- Typically, each Ni much smaller than N

- Asynchronous systems with interleaving semantics:
- N(V,V’) = N1 N2 Nk
- Ni: only the ith unit executes
- Img(S, N) = ViImg(S,Ni)

N1

N2

N3

[BCL91]J.R. Burch, E.M. Clarke, and D.E. Long. Symbolic model checking with partitioned transition relations. In A. Halaas and P.B. Denyer, editors, International Conference on Very Large Scale Integration, pages 49-58, Edinburgh, Scotland, 1991. North-Holland.

BDD blowup Asynchronous Systems

- Must consider different intermediate combinations of reachable states of concurrent units
- Even if they are independent
- Adds to intermediate BDD sizes

- Idea: Explore each unit separately to avoid such correlation [BCL91]
- Modified Breadth-First Search (MBFS)

[BCL91]J.R. Burch, E.M. Clarke, and D.E. Long. Symbolic model checking with partitioned transition relations. In A. Halaas and P.B. Denyer, editors, International Conference on Very Large Scale Integration, pages 49-58, Edinburgh, Scotland, 1991. North-Holland.

Modified Breadth-First Search (MBFS) Asynchronous Systems

- Given a disjunctive partition: N1,...,Nk
- Compute local fixpoints: S. Reach(S,Ni)
- Stop when: 8 i. Reach(S,Ni) = S

- Lower intermediate BDD sizes
- Chaotic fixpoint iterationstrategy
- Family of functions: {Reach(S,Ni) j i · k}
- Apply functions in arbitrary order till convergence
- Must apply each function sufficiently often

- Observation: MBFS strategy may not be able to avoid blowups in some cases

N1*

N2*

N3*

Illustration: BDD Blowup in MBFS Asynchronous Systems

...

N2

N3

s1

(11)

s0

(00)

s = (v2, v1, ...)

N1, N2, N3, ...

N1

N1

s2

(01)

s3

(10)

N1, N2

N1, N2

BDD

explosion

v2

v2

v2

N3

MBFS

MBFS

MBFS

1

0

N1

0

N2

v1

0

v1

0

1

1

1

1

N1

1

(s0)

(s0,s2)

(s0,s1,s2)

(s0,s1,s2,s3)

Saturation: New approach Asynchronous Systems

- Assume fixed variable ordering on BDDs:
v1 < v2 ... < vk

- Define
- High(Ni): “least” variable that Ni might change
- Low(Ni): “greatest” variable that Ni might change

- Order transition relations by [High(Ni), Low(Ni)] :
- NjÁ Ni
- Nj changes only “lower” BDD variables than Ni

v2

1

N2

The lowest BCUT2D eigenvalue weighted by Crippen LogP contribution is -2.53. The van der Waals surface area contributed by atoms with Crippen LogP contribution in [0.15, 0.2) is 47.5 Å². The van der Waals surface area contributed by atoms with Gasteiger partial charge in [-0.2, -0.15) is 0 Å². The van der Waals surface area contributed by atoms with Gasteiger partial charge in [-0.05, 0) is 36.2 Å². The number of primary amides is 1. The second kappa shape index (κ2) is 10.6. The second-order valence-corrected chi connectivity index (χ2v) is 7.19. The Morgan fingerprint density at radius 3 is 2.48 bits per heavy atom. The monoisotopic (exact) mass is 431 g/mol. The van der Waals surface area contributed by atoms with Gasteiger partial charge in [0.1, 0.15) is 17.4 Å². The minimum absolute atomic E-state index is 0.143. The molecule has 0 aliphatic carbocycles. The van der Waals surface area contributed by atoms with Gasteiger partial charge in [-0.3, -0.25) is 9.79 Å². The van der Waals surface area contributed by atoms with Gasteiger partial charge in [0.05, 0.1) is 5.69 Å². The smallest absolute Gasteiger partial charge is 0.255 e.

0

v1

N1 Á N2

N1

1

1

Saturation (Contd.) Asynchronous Systems

- Saturate (Ni)
do

Compute S. Reach(S,Ni) /* states reachable by only Ni */

8 NjÁ Ni. Saturate (Nj) /*explore all NjÁ Ni */

Until S does not change

- Visits all possible reachable states using “lower” transition relations than Ni

- Overall Strategy: K partitions
- For i= 1 to K. Saturate(Ni)

N3*

N2*

N1*

Saturation: Discussion Asynchronous Systems

- Advantages
- Exploits independence of concurrent units
- Lower intermediate BDD sizes than MBFS
- Faster reachability computation in many cases

- Drawbacks
- May lead to spurious iterations
- Relies heavily on good variable ordering

Experimental Results Asynchronous Systems

- Implemented Saturation approach in NuSMV model checker
- Handles designs of industrial strength

OOR: out of resources

Comparison with NuSMV with default options

Experimental Results (contd.) Asynchronous Systems

- Implemented MBFS approach in NuSMV

Comparison with MBFS

Experimental Results (contd.) Asynchronous Systems

Iterations

Kanban(20): Comparison of Intermediate BDD sizes

Conclusions Asynchronous Systems

- Efficient methods to compute reachable states of asynchronous systems
- Based on disjunctive partitions
- MBFS
- Alternative approach: Saturation

- Experimentally validated on several examples
- Future research
- Heuristics for obtaining good BDD variable ordering automatically
- Combining Saturation with Partial Order Reduction

Questions Asynchronous Systems

?